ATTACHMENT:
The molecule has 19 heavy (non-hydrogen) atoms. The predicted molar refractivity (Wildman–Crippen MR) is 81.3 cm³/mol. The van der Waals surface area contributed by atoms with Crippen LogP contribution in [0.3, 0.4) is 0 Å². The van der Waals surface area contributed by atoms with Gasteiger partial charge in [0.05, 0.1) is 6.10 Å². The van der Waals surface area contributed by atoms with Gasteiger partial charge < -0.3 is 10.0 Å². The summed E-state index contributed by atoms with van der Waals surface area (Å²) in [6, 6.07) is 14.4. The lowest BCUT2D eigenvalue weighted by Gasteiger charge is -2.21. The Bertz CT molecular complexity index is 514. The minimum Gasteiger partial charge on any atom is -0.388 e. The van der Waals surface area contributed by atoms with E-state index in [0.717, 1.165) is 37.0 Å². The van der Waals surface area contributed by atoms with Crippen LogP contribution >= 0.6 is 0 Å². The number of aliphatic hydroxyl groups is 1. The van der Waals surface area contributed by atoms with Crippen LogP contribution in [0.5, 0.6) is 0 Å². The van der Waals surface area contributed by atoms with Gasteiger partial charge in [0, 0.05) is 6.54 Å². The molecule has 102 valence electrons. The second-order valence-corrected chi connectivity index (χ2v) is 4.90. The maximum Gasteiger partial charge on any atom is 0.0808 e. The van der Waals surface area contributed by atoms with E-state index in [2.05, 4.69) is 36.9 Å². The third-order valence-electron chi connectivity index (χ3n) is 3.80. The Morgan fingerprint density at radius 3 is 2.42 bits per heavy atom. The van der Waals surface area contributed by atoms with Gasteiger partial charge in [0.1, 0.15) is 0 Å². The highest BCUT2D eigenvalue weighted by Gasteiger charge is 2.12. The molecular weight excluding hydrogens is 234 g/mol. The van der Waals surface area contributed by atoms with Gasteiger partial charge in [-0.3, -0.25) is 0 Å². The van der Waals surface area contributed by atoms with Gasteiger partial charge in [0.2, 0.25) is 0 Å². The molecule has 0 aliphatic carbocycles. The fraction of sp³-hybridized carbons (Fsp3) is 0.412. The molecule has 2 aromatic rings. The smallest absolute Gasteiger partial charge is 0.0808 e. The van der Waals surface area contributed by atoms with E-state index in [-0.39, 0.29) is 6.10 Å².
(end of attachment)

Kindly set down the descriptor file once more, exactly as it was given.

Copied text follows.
The molecule has 19 heavy (non-hydrogen) atoms. The predicted molar refractivity (Wildman–Crippen MR) is 81.3 cm³/mol. The van der Waals surface area contributed by atoms with Crippen LogP contribution in [0.3, 0.4) is 0 Å². The van der Waals surface area contributed by atoms with Gasteiger partial charge in [0.05, 0.1) is 6.10 Å². The van der Waals surface area contributed by atoms with Gasteiger partial charge < -0.3 is 10.0 Å². The summed E-state index contributed by atoms with van der Waals surface area (Å²) in [6, 6.07) is 14.4. The lowest BCUT2D eigenvalue weighted by Gasteiger charge is -2.21. The Bertz CT molecular complexity index is 514. The minimum Gasteiger partial charge on any atom is -0.388 e. The van der Waals surface area contributed by atoms with E-state index in [0.717, 1.165) is 37.0 Å². The van der Waals surface area contributed by atoms with Crippen LogP contribution >= 0.6 is 0 Å². The number of aliphatic hydroxyl groups is 1. The van der Waals surface area contributed by atoms with Crippen LogP contribution in [0.5, 0.6) is 0 Å². The van der Waals surface area contributed by atoms with Gasteiger partial charge in [0, 0.05) is 6.54 Å². The molecule has 102 valence electrons. The second-order valence-corrected chi connectivity index (χ2v) is 4.90. The maximum Gasteiger partial charge on any atom is 0.0808 e. The van der Waals surface area contributed by atoms with E-state index in [2.05, 4.69) is 36.9 Å². The third-order valence-electron chi connectivity index (χ3n) is 3.80. The Morgan fingerprint density at radius 3 is 2.42 bits per heavy atom. The van der Waals surface area contributed by atoms with Gasteiger partial charge in [0.1, 0.15) is 0 Å². The highest BCUT2D eigenvalue weighted by Gasteiger charge is 2.12. The molecular weight excluding hydrogens is 234 g/mol. The van der Waals surface area contributed by atoms with Gasteiger partial charge in [-0.3, -0.25) is 0 Å². The van der Waals surface area contributed by atoms with Gasteiger partial charge in [0.2, 0.25) is 0 Å². The molecule has 0 aliphatic carbocycles. The fraction of sp³-hybridized carbons (Fsp3) is 0.412. The molecule has 2 aromatic rings. The smallest absolute Gasteiger partial charge is 0.0808 e. The van der Waals surface area contributed by atoms with E-state index in [-0.39, 0.29) is 6.10 Å².